Law firms are pulling the trigger on pay cuts and layoffs — and they’re already rethinking tech, office space, and recruiting for the long term

This story is available exclusively on Business Insider Prime. Join BI Prime and start reading now. Major law firms are taking actions to prepare for a cash crunch, including conducting layoffs, furloughs and pay cuts, sources tell Business Insider.Pryor Cashman in New York, which lists more than 180 lawyers on its website, confirmed it had…

Law firms are pulling the trigger on pay cuts and layoffs — and they’re already rethinking tech, office space, and recruiting for the long term

This story is available exclusively on Business Insider Prime.
Join BI Prime and start reading now.

Major law firms are taking actions to prepare for a cash crunch, including conducting layoffs, furloughs and pay cuts, sources tell Business Insider.Pryor Cashman in New York, which lists more than 180 lawyers on its website, confirmed it had furloughed some associates, though declined to specify how many. John Alessio, the managing partner of the San Diego-based Procopio, which staffs more than 180 lawyers firm-wide, confirmed to Business Insider the firm had conducted layoffs of attorneys and staff. The coronavirus crisis is also causing firms to take a look at their long-term needs when it comes to tech, real estate, and associate recruiting. Click here for more BI Prime stories.

Major law firms throughout the United States are conducting layoffs, furloughs, and pay cuts to prepare for a cash crunch as the novel coronavirus hits billings, sources tell Business Insider. And while these moved are aimed at shoring up firms in the short term, insiders that we talked to said the coronavirus crisis could also have a longer-term effect on what the workplace of the legal industry looks like in the future. When it comes to pay and job cuts, firms this week sprung into action. “The real goal is to build a financial war chest to carry them though what is hopefully a short period of time,” said Brad Hildebrandt, a consultant to law firms. “Each firm is approaching that in a different manner.”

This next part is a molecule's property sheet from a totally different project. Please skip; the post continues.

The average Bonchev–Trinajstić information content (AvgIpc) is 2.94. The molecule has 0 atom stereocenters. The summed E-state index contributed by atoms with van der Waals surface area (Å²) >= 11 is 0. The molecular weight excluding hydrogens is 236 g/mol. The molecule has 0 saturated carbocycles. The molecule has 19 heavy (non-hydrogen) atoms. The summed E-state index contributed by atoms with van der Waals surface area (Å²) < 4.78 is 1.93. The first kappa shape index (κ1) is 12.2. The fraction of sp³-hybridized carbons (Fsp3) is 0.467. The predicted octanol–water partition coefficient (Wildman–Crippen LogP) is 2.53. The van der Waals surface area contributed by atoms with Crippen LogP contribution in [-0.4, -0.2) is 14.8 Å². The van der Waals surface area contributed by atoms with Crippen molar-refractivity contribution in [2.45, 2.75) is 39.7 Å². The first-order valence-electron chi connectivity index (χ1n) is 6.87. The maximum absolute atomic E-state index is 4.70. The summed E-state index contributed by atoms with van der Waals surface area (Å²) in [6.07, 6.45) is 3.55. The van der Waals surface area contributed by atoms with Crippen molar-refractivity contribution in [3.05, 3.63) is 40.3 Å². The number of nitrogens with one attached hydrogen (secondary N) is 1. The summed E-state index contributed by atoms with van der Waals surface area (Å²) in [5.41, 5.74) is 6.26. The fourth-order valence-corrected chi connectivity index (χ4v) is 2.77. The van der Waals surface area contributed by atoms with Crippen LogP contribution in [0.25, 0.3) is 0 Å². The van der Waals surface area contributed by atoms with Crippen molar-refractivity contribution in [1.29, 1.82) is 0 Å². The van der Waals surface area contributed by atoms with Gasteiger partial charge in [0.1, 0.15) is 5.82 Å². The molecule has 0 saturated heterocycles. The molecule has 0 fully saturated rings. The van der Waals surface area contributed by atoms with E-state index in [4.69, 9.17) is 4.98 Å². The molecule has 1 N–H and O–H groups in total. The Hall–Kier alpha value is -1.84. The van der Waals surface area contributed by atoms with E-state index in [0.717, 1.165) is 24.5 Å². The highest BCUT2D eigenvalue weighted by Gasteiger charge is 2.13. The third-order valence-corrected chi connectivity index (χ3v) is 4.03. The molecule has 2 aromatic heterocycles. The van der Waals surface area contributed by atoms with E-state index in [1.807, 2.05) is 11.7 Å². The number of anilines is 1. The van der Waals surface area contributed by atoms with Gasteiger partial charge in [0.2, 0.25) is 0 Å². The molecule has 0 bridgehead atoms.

The international law firm of Reed Smith is slowing the distribution of pay to partners, it said in a statement, while New York-based Cadwalader Wickersham & Taft told partners not to expect any pay distributions during the peak months of the crisis and is temporarily reducing pay for employees — by 25% for those who earn more than $100,000, and 10% for those who earn less.”Despite how busy some of us are with urgent client needs at this moment, even the most benign reasonable projections make clear that Firm revenues and billable hours are likely to be reduced during this crisis,” said Pat Quinn, Cadwalader’s managing partner, in an email to employees on Tuesday. “The longer we wait to take action in response to the virus, the more difficult it will be for us to avoid much more drastic measures later on,” he said, noting that the firm is putting a “high priority” on protecting the jobs of legal and non-legal staff. That comment strikes at the tension facing many law firms in the coronavirus downturn, according to more than two dozen attorneys, consultants and recruiters Business Insider has spoken with about how firms are responding to the crisis, as corporate clients experience a dropoff in revenue.The management decisions law firms make during the crisis are important because they affect how law students and other practicing attorneys perceive the firm as a place to work, legal experts said.

During the financial crisis in 2009, for instance, Latham & Watkins laid off 190 associates and 250 staff members in an event that has been seared into the memories of lawyers. Other firms, such as Wachtell Lipton, did not conduct these kinds of layoffs.Some firms conduct layoffs, furloughsThis time around, some haven’t been able to avoid it, though they have mostly been mid-sized firms so far. Out in California, John Alessio, the managing partner of the San Diego-based law firm Procopio, which staffs more than 180 lawyers firm-wide, confirmed to Business Insider that it had conducted layo
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